The second problem is that the incentive structure of the regulators, and of many of those charged with the role of providing transparency about financial conditions (e.g. accountants and credit rating agencies), are also subject to pressures akin to moral hazard. Let us take some examples of this. How should a regulator decide when a bank was failing, or likely to fail? The earlier this is done (no forbearance), the less will usually be the losses entailed and the potential for a contagious, systemic collapse. But by the same token, the earlier a regulator tries to close a firm, the greater the possibility that that firm would not have ultimately failed. If a regulator seeks to close a firm before it has become incontestably insolvent, she risks lawsuits and ferocious press briefing in opposition. Regulators themselves gain little, or nothing, from closing institutions before they absolutely must do so.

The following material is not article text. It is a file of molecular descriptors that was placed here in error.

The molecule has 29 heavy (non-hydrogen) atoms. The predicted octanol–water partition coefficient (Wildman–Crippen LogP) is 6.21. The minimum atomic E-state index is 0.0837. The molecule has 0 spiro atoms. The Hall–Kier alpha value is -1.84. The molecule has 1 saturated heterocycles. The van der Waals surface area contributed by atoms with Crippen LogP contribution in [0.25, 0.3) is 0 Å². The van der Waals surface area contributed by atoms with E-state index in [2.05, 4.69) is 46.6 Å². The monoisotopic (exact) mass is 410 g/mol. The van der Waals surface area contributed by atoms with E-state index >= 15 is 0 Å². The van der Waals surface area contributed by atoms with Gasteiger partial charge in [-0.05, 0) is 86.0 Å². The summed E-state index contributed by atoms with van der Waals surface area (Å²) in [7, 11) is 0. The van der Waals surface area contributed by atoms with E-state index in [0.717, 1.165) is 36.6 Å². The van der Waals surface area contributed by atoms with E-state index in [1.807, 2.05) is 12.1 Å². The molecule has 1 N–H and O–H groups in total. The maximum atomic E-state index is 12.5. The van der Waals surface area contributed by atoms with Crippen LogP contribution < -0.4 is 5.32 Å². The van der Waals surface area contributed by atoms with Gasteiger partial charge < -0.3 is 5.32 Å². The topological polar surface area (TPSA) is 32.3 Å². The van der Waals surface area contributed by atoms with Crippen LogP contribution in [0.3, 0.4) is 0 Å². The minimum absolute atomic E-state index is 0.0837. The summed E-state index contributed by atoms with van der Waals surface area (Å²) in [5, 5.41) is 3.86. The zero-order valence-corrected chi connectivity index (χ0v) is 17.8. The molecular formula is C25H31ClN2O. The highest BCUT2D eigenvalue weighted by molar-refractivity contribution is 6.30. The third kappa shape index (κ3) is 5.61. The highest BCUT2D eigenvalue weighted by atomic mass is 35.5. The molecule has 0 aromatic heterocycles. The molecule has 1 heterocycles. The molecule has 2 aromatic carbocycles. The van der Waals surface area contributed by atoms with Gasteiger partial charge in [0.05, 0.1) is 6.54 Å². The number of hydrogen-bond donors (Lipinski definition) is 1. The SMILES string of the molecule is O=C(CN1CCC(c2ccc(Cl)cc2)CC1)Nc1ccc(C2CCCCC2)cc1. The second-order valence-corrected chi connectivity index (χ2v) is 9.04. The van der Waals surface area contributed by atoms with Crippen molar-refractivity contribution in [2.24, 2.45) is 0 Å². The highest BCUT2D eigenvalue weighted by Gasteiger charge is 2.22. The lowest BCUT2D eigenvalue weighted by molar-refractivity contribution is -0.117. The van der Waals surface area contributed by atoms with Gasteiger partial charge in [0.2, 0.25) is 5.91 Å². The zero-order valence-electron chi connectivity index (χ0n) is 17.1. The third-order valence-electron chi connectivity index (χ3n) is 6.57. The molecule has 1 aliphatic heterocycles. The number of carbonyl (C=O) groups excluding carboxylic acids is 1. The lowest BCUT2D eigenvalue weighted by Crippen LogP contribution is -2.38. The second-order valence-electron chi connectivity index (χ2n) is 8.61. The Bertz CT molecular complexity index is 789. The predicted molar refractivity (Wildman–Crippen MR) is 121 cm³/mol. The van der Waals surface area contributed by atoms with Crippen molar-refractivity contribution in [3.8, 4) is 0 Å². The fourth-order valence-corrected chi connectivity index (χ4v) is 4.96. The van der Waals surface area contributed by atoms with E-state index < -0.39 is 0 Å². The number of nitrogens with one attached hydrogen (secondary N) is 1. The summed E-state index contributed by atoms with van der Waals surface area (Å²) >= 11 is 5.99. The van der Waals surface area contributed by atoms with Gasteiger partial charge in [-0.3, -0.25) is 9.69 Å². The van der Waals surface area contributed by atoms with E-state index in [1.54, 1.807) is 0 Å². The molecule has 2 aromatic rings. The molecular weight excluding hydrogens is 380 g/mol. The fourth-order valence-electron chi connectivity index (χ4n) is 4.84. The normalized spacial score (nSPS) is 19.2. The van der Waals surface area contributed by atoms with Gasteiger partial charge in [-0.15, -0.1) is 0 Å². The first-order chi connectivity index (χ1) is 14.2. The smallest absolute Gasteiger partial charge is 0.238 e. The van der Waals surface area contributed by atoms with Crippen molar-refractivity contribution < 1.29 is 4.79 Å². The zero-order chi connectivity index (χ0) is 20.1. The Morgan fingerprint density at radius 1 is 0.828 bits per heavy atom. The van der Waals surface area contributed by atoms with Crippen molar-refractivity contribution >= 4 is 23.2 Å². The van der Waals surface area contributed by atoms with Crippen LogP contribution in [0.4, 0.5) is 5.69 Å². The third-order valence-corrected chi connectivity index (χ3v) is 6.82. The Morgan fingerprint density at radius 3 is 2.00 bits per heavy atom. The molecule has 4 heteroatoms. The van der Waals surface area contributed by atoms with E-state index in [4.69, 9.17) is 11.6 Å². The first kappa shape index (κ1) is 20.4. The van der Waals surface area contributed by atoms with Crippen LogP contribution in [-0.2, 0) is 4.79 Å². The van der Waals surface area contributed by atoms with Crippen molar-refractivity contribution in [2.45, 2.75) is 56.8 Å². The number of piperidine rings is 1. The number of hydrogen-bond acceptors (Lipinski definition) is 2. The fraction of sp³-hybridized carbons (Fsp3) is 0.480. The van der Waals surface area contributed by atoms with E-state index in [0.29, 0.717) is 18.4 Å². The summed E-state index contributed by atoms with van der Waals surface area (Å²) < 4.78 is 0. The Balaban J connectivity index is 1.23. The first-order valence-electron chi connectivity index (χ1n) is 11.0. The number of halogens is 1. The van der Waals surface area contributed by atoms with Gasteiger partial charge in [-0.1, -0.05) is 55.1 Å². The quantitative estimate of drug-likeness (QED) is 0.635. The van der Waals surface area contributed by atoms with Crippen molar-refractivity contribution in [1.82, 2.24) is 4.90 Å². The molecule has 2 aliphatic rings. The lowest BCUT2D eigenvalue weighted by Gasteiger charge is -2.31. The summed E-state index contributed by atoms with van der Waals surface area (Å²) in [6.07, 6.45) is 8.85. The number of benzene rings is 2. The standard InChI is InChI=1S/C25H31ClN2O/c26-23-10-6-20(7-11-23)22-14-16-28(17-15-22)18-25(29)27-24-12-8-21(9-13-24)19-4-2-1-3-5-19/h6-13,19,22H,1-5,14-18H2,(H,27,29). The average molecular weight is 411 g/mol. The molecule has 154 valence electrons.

Similarly, accountants and credit rating agencies are paid by their clients. There is every incentive to give a client the benefit of the doubt, subject to the need to maintain a good reputation. But good reputation is a general, overall consideration, whereas the profitability relationship with each individual client is specific to certain employees in the accounting firm. An auditing accountant is almost bound to want to help each client as far as the law, and some generalised concern about reputation, allows.
In this context an alternative approach to such moral hazard is not to regulate, but to change the incentive structure of all those immediately involved.
Reforming the Incentive Structure for Corporate Managers and Other ‘Insiders’